Albert Nobbs (2011)
We’ve seen actresses portray men on screen before (Julie Andrews in Victor/Victoria, Barbra Streisand in Yentl), but what sets Glenn’s performance apart from the others we’ve seen is that Albert is woman who dresses as a man not for social standing or acceptance, but because she is a victim who has become so comfortable in her sorrow and hiding that she no longer sees herself as a woman. When asked what her real name is, she replies “Albert,” and for a moment we believe that she no longer remembers who she once was. While the film is a bit slow-paced and some of the main characters are particularly grating, Glenn Close’s performance as Albert Nobbs is one of the best portrayals of a woman playing a man on screen.
The Paper (1994)
In a film about 24 hours in the crazy world of newspaper reporting, Glenn Close plays an intimidating and ambitious managing editor and she eats. up. every. scene. The competitive tension between Glenn Close and Michael Keaton adds to the entertainment value of this heavily overlooked film. As Alicia, Glenn Close is like a reincarnation of Faye Dunaway’s character Diana Christensen in Network (1976). One of the greatest moments of Glenn Close’s career is the confrontation between Alicia and Henry as the two literally attack one another over a story. Unbelievable! “Hey Alicia. Congratulations. You’ve officially become everything you used to hate.”
The Big Chill (1983)
That moment during the first minute of Lawrence Kasdan’s 1983 comedy-drama, when we see Sarah’s expression after hanging up the phone, we know exactly what we are in for. Glenn Close’s ability to display all the words she wants to say through the emotion on her face is reflected beautifully in this film and despite being more of a supporting character in The Big Chill, her performance is the one that hits you the hardest.
101 Dalmatians (1996)
Playing a live version of a character from a Disney animated film can be just as challenging as portraying a real-life person on the screen and in playing one of Disney’s most iconic villains, Glenn Close took a route that I think few actresses would have done. She went completely over the top and maniacal in her behavior as Cruella de Vil and that commitment to playing such a fashionable, yet evil woman created one of Glenn’s most memorable characters. Many of us were first introduced to Glenn Close by watching 101 Dalmatians.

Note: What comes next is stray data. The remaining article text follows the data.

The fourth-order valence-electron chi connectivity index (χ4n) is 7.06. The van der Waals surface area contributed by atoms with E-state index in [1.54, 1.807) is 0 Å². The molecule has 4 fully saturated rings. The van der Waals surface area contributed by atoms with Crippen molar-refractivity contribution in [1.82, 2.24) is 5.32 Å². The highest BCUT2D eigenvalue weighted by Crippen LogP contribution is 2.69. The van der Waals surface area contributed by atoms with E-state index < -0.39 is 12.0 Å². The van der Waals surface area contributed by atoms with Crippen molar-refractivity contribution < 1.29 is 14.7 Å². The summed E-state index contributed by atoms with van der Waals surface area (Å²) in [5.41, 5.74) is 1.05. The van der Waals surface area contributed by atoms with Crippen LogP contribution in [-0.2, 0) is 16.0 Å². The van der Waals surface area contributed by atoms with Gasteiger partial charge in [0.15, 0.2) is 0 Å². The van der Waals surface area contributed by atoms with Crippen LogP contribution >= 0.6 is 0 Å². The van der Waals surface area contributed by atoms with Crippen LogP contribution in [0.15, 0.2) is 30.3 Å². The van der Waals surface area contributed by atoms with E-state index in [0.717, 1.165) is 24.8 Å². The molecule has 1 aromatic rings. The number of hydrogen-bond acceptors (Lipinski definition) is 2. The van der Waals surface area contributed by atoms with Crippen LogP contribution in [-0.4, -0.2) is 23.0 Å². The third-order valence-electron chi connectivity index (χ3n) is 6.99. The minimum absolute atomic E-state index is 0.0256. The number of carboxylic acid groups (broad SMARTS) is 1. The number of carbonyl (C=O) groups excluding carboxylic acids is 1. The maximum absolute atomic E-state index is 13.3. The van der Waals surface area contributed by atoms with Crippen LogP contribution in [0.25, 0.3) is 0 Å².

Dangerous Liaisons (1988)
To see Glenn’s character in this enticing period piece rapidly change in emotions from heartfelt to devious to frenzied in a single frame only reinstates the phenomenal range as an actress that Glenn Close possesses. As Marquise Isabelle de Merteuil, we have never rooted so much for the villain. The delicacy of her delivery throughout the film is flawless and it has since become one of Glenn Close’s most iconic performances.
Fatal Attraction (1987)
Alex Forrest is one of the most complicated, most complex characters in cinema and it is all credited to Glenn Close’s now memorable portrayal. Being that Fatal Attraction is in my opinion, one of the most important movies of the 20th century, it should come as no surprise that Glenn Close’s portrayal of this unhinged femme fatale makes it to the top of this list. This is what makes Glenn Close who she is. As a viewer, we are supposed to be scared of Alex, to hate her, to hope she is taken off in a strait jacket, but the way that Glenn Close plays Alex is a completely realized and misunderstood character. In Fatal Attraction, Alex is not the villain, she is simply a victim of false pretenses. And I don’t think any actress besides Glenn Close could make us see such a formidable character that way.
What are YOUR favorite performances by #glennclose?